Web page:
Christian Halford went on to say: “We were desperate to get to a position where we could find an option that was acceptable from a council planning perspective. In the end, due to distances exceeding 90 metres from various block row runs, it was decided that the most preferred option that we were going to put forward for planning permission would require a second server room. The only option for that was the upper level of a grade I and communal laundry room which dated back to the 16th century.

“In order to consider that option, we needed to get a structural engineer to do a structural report on the condition and stability of the room. Because of the extra wide loading of the server, we needed to actually remove a redundant hot water cylinder from the upper level laundry room. But after doing the structural report and bringing in a third party to complete an existing and proposed layout plan, the seventh plan was sent and approved in February 2022.

“The only conditions were that we had to fully install the remote switch cabinets in all locations. A couple of them were internal to communal areas. A couple of them were wall mounted, a few of them were floor mounted to various gable wall areas of various block row runs. As long as we fully adhered to the proposed layout drawings in terms of server room locations and remote switch cabinets, the council were happy to approve.”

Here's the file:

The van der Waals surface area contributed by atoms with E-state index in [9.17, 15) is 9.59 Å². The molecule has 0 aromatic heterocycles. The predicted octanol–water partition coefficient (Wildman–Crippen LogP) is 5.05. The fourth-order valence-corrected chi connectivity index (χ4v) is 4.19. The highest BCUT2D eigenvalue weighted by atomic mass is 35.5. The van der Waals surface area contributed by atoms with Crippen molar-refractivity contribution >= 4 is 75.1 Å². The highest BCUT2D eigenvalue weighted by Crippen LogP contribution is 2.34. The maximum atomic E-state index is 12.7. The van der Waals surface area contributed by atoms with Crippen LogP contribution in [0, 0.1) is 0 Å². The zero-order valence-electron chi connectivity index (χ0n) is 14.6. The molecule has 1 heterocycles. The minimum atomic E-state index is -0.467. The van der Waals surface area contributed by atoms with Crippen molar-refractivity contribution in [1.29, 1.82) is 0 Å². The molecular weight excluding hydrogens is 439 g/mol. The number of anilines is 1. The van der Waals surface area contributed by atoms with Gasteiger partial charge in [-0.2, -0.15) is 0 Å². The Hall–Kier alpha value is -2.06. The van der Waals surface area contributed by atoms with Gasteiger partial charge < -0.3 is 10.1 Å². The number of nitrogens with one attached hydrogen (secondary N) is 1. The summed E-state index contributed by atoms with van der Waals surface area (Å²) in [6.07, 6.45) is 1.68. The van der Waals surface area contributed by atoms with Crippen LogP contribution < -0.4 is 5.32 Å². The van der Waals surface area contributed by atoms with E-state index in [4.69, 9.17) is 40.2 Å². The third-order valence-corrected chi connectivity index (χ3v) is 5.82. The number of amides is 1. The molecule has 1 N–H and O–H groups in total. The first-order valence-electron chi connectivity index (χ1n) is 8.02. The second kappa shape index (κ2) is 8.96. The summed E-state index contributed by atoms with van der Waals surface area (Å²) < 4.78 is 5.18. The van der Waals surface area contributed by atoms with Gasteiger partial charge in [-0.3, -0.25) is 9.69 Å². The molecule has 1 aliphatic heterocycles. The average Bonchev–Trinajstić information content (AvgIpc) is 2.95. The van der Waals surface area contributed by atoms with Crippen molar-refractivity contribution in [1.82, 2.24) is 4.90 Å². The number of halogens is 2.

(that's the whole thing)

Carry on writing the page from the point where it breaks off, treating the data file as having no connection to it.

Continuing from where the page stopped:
Kevin Saunders said: “Due to the layout of the site and cable run lengths, we fitted 10 cabinets. Due to the number of cabinets we also had to carry out civil works to get cables across a cobbled street and into remote buildings. This meant that we had to take up paving and cobbles and have to relay them, hiding cable trunking in existing pipe cladding.”

Christian Halford further explained the hiding of the cables: “There was a hose pipe that runs under the eaves and actually waters all of the properties external hanging baskets. So, what we did is follow those water irrigation system lines in terms of hosing, because if it was all isolated in terms of external fixing, it would be too noticeable and not acceptable by the planning department.

“The CAT5 cabling was excavated 450 millimetres deep, and to make sure that the block paving was refixed in exactly the same order, each block paving section was given a washable number, to enable the team to reinstate the block paving in exactly the same area. The CAT5 cabling work was very well received.

“In terms of the end finish of those block paved areas and tarmac areas, I thought the way it looked was fantastic, especially the block paving and the cable laid under and reinstated, you wouldn’t know really.”

Were any changes made to the SLS unit?